A Baltimore construction worker accused of brutally stabbing to death a young city woman this past weekend had been twice convicted of rape and twice paroled from the Patuxent Institution before reforms made it more difficult for inmates to get into or out of the controversial facility.
William Robert Snowden, 47, of the 1800 block of Eutaw Place had been on parole from Patuxent for four years when police arrested him Dec. 30 and charged him with the first-degree murder of Diane Michelle Lemon, according to state prison records.
Ms. Lemon, 23, of the 4000 block of Hilton Road was stabbed at least 47 times, apparently with a pair of scissors, Baltimore police said an autopsy showed. Her body was discovered about 6 p.m. Saturday in the second-floor hallway of the Bolton Hill apartment building where Snowden lived. He was charged with the crime after police searched his apartment.
"It looks like an argument started in the apartment and she ended up in the hallway afterwards, right down the hall," said homicide Lt. Robert Stanton. "A pair of bloodstained scissors were recovered outside the apartment. We're not saying at this point that they are the murder weapons, but it certainly appears they are."
Snowden's confinement to Patuxent, and his subsequent parole, predated sweeping reforms pushed by Gov. William Donald Schaefer and enacted by the General Assembly in 1989, which tightened eligibility for entrance and release from the 35-year-old Jessup prison.
According to Sgt. Gregory M. Shipley, Correction Division spokesman, Snowden initially entered Patuxent in 1974 after a 1972 rape conviction, for which he was sentenced to 20 years in prison plus eight years for aggravated assault.
Snowden was paroled in February 1981 but arrested just five months later and charged with a second rape.
He was convicted in that case of second-degree rape, sentenced to an additional 20 years and sent back to Patuxent, )) where the institution's then-autonomous Board of Review paroled him a second time in 1986.
Sergeant Shipley said an initial review of Snowden's records indicated he had been complying with the terms of his parole.
"According to our initial records, he was reporting on a regular basis. He was on monthly supervision, and there were no problems with him," Sergeant Shipley said.
Police said Snowden was being held in the Baltimore City Jail and had been denied bail.
Even if bail were set and posted, Snowden could not be released because Patuxent officials now have revoked his parole, police said.
Police said Snowden apparently had been employed as a construction worker, but they declined to identify his employer.
They also said they knew little about his relationship with the victim.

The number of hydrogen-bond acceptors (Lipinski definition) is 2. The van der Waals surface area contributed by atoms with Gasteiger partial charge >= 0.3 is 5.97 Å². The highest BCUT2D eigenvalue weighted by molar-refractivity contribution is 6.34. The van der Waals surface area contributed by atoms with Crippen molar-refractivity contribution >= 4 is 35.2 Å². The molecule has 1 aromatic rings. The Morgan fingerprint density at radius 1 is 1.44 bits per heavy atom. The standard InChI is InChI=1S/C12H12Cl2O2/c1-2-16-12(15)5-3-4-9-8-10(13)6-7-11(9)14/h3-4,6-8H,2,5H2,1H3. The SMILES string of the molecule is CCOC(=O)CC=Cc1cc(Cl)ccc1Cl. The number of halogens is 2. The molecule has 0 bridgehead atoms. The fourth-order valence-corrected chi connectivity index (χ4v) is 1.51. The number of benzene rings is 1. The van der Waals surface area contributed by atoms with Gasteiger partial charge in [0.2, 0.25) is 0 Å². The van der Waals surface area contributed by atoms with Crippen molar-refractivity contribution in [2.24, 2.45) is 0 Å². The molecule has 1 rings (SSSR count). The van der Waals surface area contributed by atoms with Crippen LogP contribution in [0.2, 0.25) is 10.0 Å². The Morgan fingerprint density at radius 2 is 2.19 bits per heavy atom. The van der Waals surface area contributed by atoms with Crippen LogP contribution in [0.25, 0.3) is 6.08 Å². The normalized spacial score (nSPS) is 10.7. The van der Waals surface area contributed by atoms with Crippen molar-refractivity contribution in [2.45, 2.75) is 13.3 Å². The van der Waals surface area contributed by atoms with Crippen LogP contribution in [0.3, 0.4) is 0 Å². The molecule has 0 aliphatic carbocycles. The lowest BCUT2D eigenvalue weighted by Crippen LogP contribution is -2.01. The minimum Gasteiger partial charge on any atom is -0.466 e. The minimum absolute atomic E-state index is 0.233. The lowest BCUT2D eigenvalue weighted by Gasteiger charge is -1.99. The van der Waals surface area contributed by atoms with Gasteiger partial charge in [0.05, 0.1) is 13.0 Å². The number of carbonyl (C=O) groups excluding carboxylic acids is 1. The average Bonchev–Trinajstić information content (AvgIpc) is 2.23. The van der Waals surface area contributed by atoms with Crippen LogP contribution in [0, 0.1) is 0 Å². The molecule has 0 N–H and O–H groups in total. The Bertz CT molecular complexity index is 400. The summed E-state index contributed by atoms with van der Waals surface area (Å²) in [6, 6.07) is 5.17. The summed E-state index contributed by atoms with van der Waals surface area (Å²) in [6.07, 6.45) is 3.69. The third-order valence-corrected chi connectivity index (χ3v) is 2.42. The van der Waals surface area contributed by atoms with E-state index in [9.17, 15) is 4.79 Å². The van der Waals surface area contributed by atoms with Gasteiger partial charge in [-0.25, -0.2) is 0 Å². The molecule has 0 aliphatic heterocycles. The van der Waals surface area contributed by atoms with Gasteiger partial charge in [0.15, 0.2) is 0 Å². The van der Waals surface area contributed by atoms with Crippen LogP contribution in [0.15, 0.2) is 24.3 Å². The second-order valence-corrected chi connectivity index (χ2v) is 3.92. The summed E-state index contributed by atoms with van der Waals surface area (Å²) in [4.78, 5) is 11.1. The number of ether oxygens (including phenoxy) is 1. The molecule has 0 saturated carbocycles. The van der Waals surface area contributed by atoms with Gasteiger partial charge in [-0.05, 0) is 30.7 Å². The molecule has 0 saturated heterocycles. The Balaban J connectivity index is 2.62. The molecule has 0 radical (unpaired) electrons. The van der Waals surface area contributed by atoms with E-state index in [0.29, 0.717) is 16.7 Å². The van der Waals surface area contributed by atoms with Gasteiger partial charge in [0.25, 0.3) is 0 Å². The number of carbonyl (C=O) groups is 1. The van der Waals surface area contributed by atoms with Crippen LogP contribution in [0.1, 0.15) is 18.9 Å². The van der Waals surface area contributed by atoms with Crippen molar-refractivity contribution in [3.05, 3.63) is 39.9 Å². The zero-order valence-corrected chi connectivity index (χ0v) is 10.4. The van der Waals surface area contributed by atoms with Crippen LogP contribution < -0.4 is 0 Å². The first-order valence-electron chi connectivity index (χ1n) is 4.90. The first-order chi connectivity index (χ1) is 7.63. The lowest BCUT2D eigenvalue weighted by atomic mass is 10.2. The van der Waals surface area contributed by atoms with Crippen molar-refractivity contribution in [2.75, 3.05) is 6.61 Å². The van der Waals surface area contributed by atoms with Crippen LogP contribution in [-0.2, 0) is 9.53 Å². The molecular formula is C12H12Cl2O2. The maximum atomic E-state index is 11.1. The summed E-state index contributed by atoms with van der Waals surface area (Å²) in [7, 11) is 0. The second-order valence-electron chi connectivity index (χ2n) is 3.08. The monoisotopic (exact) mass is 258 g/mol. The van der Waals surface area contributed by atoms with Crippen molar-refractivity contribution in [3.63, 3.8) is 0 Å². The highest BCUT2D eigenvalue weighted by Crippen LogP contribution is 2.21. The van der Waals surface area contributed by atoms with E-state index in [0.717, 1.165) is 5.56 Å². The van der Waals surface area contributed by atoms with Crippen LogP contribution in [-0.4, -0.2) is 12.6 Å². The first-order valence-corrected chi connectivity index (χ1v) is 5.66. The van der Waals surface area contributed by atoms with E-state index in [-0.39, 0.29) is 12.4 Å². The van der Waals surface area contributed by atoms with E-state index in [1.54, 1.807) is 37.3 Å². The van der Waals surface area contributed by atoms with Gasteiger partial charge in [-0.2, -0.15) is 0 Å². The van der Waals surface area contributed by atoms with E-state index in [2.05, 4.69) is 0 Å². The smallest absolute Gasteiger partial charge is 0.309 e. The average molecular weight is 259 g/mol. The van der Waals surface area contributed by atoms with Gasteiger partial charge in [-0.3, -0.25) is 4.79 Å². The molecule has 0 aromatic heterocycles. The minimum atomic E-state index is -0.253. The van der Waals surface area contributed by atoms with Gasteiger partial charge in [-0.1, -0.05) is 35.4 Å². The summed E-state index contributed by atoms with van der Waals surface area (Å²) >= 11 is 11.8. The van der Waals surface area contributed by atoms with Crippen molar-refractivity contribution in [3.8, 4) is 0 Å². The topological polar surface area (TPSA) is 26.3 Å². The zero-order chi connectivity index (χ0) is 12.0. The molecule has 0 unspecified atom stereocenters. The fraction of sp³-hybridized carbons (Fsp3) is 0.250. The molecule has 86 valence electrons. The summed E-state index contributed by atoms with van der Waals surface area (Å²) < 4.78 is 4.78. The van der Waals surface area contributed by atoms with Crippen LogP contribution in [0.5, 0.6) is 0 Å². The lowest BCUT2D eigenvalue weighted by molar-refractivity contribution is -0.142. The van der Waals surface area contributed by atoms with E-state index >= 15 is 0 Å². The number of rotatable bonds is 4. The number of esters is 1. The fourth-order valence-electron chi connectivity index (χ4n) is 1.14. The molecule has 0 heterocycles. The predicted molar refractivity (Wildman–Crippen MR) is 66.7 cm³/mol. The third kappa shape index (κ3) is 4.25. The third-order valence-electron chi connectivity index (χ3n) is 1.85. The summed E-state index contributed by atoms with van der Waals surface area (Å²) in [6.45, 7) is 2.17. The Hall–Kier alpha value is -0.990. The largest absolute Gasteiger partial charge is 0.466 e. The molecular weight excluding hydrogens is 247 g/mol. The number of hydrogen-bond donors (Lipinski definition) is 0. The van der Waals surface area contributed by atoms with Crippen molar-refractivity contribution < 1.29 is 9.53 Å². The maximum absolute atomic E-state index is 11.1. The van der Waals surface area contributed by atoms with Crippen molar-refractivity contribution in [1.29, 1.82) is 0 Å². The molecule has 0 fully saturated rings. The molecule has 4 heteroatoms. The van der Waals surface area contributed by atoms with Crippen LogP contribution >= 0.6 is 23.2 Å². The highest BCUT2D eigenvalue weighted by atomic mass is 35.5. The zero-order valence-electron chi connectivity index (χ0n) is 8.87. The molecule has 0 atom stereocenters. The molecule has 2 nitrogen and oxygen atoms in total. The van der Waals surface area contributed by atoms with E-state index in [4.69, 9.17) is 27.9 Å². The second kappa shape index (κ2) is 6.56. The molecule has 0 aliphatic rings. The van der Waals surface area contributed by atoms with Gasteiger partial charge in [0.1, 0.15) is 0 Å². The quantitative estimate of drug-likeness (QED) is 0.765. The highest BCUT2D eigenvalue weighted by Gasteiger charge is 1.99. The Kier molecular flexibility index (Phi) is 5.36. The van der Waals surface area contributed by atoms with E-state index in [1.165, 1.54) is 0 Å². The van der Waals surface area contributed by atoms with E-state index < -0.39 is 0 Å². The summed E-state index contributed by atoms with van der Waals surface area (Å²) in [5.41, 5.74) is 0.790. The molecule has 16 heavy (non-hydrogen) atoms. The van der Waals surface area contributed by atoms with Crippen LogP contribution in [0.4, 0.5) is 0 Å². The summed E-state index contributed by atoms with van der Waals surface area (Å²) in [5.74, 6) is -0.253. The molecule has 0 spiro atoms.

Police said Ms. Lemon suffered a number of severe stab wounds and other lesser wounds to her hands, which she apparently was using to defend herself. But the police discounted previous suggestions that there had been any attempt to dismember her body. She was identified from fingerprints on file with the police.
The release on furlough from Patuxent of a triple murderer and the subsequent release of a convicted rapist in 1988 sparked changes that transformed Patuxent from a three-decade-long experiment in rehabilitating criminals with extensive psychological counseling to a more conventional penal institution.
The release on 12-hour furloughs of Robert Daly Angell, convicted of killing two Montgomery County police officers in 1976 and of killing a 17-year-old boy in 1975, first caught the attention of Governor Schaefer.
Later, James M. Stavarakas, a convicted rapist, escaped from a Patuxent work-release program and committed another rape before he was captured. He was later sentenced to life imprisonment.
The Stavarakas incident, combined with the furlough to Angel, galvanized support for reforming Patuxent.
The emergency reforms, which began to take effect in March 1989, abolished the inmate review board that had temporarily freed the triple murderer and convicted rapist and that had unilaterally granted parole to inmates such as Snowden.
The reforms also prohibited convicted murderers or rapists from being sent to Patuxent, unless the sentencing judge recommended it. It is unlikely Snowden would have been eligible for admission to Patuxent under current law, said Sergeant Shipley.
As part of the 1989 reforms, the secretary of public safety and correctional services also was required to review the cases of Patuxent inmates on work release or furlough status -- inmates who still spent each night at Patuxent or at the institution's halfway house.
The cases of inmates such as Snowden, who already had been paroled to the community, were not subject to that review, Sergeant Shipley said.